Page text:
Sake is the most famous Japanese alcohol made from fermented rice. These are all the things that I wondered about while drinking beer in Southeast Asia, but never knew! Little did I know that ANY of the places you mentioned had a thriving craft beer scene.
Then there are the more famous spirits like Sangsom, a rum that stands for beach parties and “buckets”. As expected, the cubes are drunk from an ice bucket topped with Red Bull, Cola and whiskey. Beer Lao has to be one of the most sought after beers in Southeast Asia, mostly by backpackers, and while it’s a really good beer, it’s hard to escape too. Personally, I get bored of Beer Lao after the first day or two and since it is said to have 99% share of the Lao beer market, there aren’t many options left to choose from. But in a global comparison it only achieved a gold quality award with Monde Selection, so that the Philippines have around nine beers on par and some better. So if I get bored of regular Lao beer, there is Beer Lao Black, brewed like a roasted malt.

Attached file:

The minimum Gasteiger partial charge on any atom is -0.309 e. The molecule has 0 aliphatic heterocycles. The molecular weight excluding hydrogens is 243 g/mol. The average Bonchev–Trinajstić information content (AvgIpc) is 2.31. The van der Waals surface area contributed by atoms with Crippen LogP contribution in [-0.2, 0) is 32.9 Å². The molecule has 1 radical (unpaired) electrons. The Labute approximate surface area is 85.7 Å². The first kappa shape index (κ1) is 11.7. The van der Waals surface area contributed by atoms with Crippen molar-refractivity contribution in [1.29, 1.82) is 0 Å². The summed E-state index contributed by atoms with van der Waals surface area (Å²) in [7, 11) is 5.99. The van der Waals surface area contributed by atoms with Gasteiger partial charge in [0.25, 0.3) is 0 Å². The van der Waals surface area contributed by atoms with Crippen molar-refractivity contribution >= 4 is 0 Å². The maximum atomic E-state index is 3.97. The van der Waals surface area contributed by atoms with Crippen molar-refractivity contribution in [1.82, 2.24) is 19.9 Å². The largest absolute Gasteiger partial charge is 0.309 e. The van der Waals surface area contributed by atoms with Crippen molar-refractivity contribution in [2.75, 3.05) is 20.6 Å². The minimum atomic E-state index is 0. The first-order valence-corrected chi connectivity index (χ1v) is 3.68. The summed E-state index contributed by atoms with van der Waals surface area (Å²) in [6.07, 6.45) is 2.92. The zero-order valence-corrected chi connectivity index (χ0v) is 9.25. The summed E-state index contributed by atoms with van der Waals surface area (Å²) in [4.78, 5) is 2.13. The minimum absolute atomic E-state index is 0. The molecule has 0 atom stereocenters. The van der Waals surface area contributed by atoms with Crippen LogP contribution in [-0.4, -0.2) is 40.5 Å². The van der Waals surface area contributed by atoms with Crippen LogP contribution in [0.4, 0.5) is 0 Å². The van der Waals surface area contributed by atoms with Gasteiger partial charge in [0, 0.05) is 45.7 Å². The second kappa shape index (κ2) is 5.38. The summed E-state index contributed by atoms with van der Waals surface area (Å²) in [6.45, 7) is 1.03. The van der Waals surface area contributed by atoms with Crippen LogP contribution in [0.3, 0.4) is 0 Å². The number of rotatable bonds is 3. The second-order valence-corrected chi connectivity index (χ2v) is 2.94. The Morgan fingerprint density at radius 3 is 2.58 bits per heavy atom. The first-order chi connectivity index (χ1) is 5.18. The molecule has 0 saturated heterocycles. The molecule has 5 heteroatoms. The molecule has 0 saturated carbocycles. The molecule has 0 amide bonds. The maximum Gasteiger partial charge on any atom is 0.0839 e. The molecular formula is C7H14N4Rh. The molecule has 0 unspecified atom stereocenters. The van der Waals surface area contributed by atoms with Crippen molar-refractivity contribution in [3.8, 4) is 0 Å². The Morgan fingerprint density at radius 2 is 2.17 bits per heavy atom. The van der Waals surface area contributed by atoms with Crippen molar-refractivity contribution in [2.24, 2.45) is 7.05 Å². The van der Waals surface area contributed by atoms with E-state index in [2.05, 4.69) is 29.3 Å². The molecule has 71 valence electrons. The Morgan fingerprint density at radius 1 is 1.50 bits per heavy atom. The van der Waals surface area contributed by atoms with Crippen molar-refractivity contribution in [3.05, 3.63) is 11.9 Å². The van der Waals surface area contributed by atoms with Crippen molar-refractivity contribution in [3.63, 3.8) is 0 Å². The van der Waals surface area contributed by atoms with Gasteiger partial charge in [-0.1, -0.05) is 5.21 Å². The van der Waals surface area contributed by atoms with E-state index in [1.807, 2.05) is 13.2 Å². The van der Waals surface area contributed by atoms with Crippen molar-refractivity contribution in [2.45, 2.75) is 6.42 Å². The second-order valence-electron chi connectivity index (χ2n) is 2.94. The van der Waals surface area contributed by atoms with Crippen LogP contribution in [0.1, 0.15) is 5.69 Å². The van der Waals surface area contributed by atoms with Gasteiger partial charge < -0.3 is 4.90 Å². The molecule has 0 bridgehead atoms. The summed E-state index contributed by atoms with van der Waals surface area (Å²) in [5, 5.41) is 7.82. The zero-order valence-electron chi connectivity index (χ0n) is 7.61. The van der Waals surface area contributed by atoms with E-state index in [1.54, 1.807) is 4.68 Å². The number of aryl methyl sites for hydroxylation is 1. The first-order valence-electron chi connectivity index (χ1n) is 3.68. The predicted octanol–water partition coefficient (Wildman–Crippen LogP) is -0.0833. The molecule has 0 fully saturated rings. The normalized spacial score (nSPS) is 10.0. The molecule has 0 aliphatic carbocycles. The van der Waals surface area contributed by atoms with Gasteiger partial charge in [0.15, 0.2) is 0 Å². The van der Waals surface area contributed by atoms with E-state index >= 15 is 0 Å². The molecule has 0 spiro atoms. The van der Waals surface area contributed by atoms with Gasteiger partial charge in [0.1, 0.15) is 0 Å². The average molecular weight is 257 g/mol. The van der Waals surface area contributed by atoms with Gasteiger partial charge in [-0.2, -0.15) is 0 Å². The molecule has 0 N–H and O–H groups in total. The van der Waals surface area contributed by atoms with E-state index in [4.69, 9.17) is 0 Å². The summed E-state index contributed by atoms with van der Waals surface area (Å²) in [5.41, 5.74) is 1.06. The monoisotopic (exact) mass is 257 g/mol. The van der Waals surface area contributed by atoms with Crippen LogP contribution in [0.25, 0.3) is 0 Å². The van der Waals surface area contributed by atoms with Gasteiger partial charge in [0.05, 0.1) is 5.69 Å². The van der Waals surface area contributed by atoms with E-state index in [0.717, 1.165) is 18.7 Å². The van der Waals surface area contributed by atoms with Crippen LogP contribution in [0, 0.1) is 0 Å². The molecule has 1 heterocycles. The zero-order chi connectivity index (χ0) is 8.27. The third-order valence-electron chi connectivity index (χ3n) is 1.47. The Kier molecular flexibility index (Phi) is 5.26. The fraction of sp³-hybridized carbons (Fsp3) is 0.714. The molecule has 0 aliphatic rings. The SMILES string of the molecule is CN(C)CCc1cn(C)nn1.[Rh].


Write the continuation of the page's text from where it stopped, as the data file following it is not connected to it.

Hitachino Nest Ale White 22oz Btl
Then there is Beer Lao Gold, which is more expensive but not much more exciting. Large bottles cost around $ 1, so they’re at least cheap. To make matters even more exciting, he always spent a night or two in Lao Lao, known as “the cheapest alcohol in the world,” another 40% rice whiskey similar to the Thai Lao Khao next door.
In addition to beers, there is also a large selection of regionally produced rums and spirits. These are best found on islands, where we also find many moonlight-like “tuba” palm wines or the stronger Lambanog rice whiskey, which is made locally from the juice of coconut trees. I sincerely hope this doesn’t make me sound like a heavy drinker, but I probably drink every night and many days when I travel. But at the same time, I don’t drink as much to get drunk and I feel like I’m a little bit smart when it comes to alcohol.